The next chapter is tracking six focus issues during the current presidential election process. TNC has summarized the positions of the presidential candidates: Hillary Clinton and Donald Trump. Now that the candidates have selected their running mates, TNC is looking at the positions of Democrat Tim Kaine and Republican Mike Pence on these issues.
On Campaign Finance Reform:
Do you support campaign finance reform?
TNC’s Take: Congress should enact reforms to provide timely disclosure information so that voters can know and weigh the source of political campaign messages. Reforms should promote transparency, context, accuracy and accountability in political advertising.
Senator Tim Kaine supported the 2015 DISCLOSE Act (the Democracy Is Strengthened by Casting Light On Spending in Elections Act) and was a cosponsor of the 2014 version of the legislation. The act would require disclosure of political spending by corporations and outside groups and disclosure of their major sources of funding.
In a press release, Kaine said: “The DISCLOSE Act would make long-overdue changes to our nation’s campaign laws by bringing needed transparency to political spending. Allowing special interest groups to conceal their donors encourages the onslaught of false, negative advertising that Virginians are sick of seeing during political campaigns. Congress needs to step up and make reforms that shine a light on secret money.”
Governor Mike Pence believes that campaign finance reform amounts to censorship. At the 2008 Conservative Political Action Conference, he said: “the future of conservatism demands that we oppose censorship, whether it takes the form of the so-called Fairness Doctrine or takes the form of Campaign Finance Reform. Our freedom to speak and listen to who we want when we want is a blood-bought American right. We must not permit the Democrats to bring back the so-called Fairness Doctrine.”
The Fairness Doctrine was a policy of the Federal Communication Commission under which TV and radio stations licensed by the FCC were required to devote some of their programming to controversial issues of public importance and actively present opposing views. That is, programs on political topics had to include opposing opinions. The FCC repealed the fairness doctrine in 1987, finding that the policy interfered with the free speech rights of broadcasters. Broadcasters are still required to grant equal time to qualified candidates for public office.
When Pence ran for the House in 1990, it came to light that he had been using campaign donations for personal expenses, including his mortgage, personal credit card bill, groceries, golf tournament fees and car payments for his wife. Such spending was not illegal at the time, but the disclosure led to Pence’s defeat in the election. Later, the FCC adopted rules barring the use of campaign funds for personal expenses.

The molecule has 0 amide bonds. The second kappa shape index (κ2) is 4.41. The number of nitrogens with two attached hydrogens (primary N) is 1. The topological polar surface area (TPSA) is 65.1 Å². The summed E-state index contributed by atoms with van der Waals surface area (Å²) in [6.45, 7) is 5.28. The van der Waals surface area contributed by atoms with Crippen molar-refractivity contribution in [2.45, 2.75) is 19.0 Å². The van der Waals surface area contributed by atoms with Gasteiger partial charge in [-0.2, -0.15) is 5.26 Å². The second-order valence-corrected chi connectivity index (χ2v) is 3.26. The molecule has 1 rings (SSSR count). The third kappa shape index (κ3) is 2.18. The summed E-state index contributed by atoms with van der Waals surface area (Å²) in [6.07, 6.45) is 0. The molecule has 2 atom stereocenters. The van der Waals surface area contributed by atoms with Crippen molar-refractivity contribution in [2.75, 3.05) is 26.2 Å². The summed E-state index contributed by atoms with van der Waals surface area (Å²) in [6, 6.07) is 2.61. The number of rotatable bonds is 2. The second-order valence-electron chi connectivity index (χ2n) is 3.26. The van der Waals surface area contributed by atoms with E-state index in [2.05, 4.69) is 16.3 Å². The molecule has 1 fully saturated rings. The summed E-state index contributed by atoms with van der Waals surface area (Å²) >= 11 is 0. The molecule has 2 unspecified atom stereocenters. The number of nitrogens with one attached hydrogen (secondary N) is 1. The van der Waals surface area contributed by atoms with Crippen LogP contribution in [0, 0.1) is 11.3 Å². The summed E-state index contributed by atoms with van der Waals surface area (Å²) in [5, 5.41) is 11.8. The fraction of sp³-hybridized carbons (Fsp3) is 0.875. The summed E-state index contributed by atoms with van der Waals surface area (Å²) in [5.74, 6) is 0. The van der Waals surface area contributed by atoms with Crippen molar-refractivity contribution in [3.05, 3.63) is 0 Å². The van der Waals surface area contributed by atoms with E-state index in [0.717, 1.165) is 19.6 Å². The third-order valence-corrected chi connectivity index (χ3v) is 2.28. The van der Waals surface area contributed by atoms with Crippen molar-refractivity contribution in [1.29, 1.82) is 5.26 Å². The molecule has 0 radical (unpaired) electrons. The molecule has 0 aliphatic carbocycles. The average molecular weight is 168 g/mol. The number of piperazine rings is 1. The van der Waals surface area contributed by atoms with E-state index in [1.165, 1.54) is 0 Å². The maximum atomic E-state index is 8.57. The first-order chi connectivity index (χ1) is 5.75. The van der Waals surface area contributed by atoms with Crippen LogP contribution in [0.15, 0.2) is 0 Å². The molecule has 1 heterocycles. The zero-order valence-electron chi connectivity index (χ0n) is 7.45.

In 2005, Representative Pence introduced the 527 Fairness Act. The bill would have repealed the aggregate limit that an individual may give to all candidates, PACs, and parties combined. It would have raised the individual limit on contributions to political action committees (from $5,000 to $7,500), and it would have raised the limit on contributions by PACs to political parties (from $15,000 to $25,000). The bill would have allowed political parties to make unlimited coordinated expenditures with their candidates. Among its other provisions, the bill also would have exempted internet communications from the definition of “public communications” (thus excluding internet communications from regulation). Although the bill died in committee, in 2014 the Supreme Court held in McCutcheon v. FEC that aggregate limits on the amount an individual may give to all candidates, parties and PACs violated First Amendment interests.
The vice-presidential candidates’ views on the other focus issues:
Some other stuff for later,
- 69Political campaign finance reform is one of the six focus issues that the next chapter is following during the presidential campaign. The Supreme Court’s decision in Citizens United, the subject of a recent post here, while forbidding curtailment of political messages, left room for disclosure and disclaimer regulations. During every…
- 59On Tuesday night, November 9, 2016, Donald Trump was elected to be the forty-fifth president of the United States. Although more people voted for Hillary Clinton (she is ahead by 786,000 as of this writing*), Trump has won where it counts, in the Electoral College, which will formally vote on…